Using Decorators to improve your Inherited Resources experience


At Twin Engine Labs we recently discovered the joy that is Jose Valim’s Inherited Resources. For the unfamiliar, it takes all those generic REST actions and views and abstracts them all out for you, so your controllers simply inherit from InheritedResources::Base and you get the basics for free. For us, that means that a large portion of our web app admins are already written for us; we just tweak as needed.

My one real gripe, thus far, has been that the generated views Inherited Resources gives you are just too generic. It defaults to displaying all the attributes for an ActiveRecord resource on the form, show, and index pages, and many of those fields are simply of no use. We use Paperclip for all of our file attachments, which adds 4 database fields to represent each attachment (for an attachment named image you end up with image_file_name, image_content_type, image_file_size, and image_updated_at). None of these fields needs to actually be displayed to the user, nor will the users ever edit them directly.

Then there’s default Rails fields like created_at and updated_at, plus all your foreign keys for belongs_to associations. While you may want to display the date fields, you generally don’t want those editable by a user, and I’d rather show the belongs_to association directly than the foreign key. On top of this, we use Formtastic for generating forms, so if I could build a more reliable list of attributes and associations that were editable by a user, I could just hand them off to semantic_form_for and let it works its magic.

Enter the Decorator pattern. By creating a generic decorator to wrap my ActiveRecord resource_classes, I could use Rails’ magic to get a more refined list, then just use that decorator in all the Inherited Resources views. My base Decorator looks like this:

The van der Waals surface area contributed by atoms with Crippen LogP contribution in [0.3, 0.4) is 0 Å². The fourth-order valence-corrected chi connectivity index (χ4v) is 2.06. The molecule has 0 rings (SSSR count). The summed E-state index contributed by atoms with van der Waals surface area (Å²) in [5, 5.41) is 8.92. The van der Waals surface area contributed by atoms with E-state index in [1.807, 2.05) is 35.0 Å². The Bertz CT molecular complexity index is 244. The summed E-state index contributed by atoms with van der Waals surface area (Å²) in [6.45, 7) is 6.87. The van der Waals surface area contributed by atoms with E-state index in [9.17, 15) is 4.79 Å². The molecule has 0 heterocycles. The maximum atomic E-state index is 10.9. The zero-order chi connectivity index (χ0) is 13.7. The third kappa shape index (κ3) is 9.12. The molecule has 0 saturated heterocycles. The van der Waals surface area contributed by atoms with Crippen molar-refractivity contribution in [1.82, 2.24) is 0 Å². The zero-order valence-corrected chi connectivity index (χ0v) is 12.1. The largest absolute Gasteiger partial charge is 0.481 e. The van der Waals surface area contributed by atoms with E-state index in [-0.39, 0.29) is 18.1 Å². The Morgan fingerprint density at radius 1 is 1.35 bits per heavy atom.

module InheritedResources
  class Decorator
  
    def initialize(klass)
      @klass = klass
    end
  
    def form_attributes
      edit_attrs = editable_attributes.reject {|a| a.to_s =~ /created_at|updated_at/}
      edit_attrs + belongs_to_associations.map(&:name) + paperclip_attachments
    end
  
    def show_attributes
      editable_attributes
    end
  
    def index_attributes
      editable_attributes
    end

    def editable_attributes
      assocs = belongs_to_associations
      attach = paperclip_attachments
      regex = "^id$"
      regex << ('|' + assocs.map(&:foreign_key).join('|')) unless assocs.blank?
      regex << ('|' + attach_attachments.join('|')) unless attach.blank?
      @klass.attribute_names.reject { |an| an =~ /#{regex}/ }.map(&:to_sym)
    end

    def belongs_to_associations
      @klass.reflect_on_all_associations.select { |a| a.macro == :belongs_to }
    end

    def paperclip_attachments
      @klass.attachment_definitions ? @klass.attachment_definitions.keys : []
    end
  
    def method_missing(name, *args)
      @klass.send(name, *args)
    end
  
  end
end

Next I added a helper method to our ResourceController which all of our admin controllers inherit from:

helper_method :decorated_resource_class

def decorated_resource_class
  "InheritedResources::#{resource_class}Decorator".constantize.new(resource_class) 
    rescue InheritedResources::Decorator.new(resource_class)
end

As you’ll notice, I first try to instantiate a resource_class-specific version of the decorator, because I wanted to be able to subclass and override methods as needed. Finally I just went through all the generated resource views and replaced resource_class with decorated_resource_class and used the relevant methods to provide the attributes I wanted (e.g: #form_attributes in _form.html.erb, #show_attributes in show.html.erb, etc…).

What this means is that, at least for the basic, generic pages, I no longer have to override the provided views to get the desired output. And if I find these sane defaults don’t work, but I don’t need anything really custom, I can just subclass the Decorator for the specific resource_class and override the methods as needed. An example I immediately ran into was our User pages:

module InheritedResources
  class UserDecorator < Decorator
    
    def index_attributes
      [:first_name, :last_name, :email, :current_city]
    end
    
    def show_attributes
      index_attributes + [... some more attributes ...]
    end
    
    def form_attributes
      show_attributes - [... some different attributes ...]
    end
    
  end
end

Of course, this won’t cover 100% of the cases, but I found it covers 80% – 90% of the views we use in a standard admin. The rest are so customized that over-riding the views is the only option anyway. I considered gemifying this, or making it a pull request for Inherited Resources, but since it’s built around our development environment, I think for now I’ll leave it as is.

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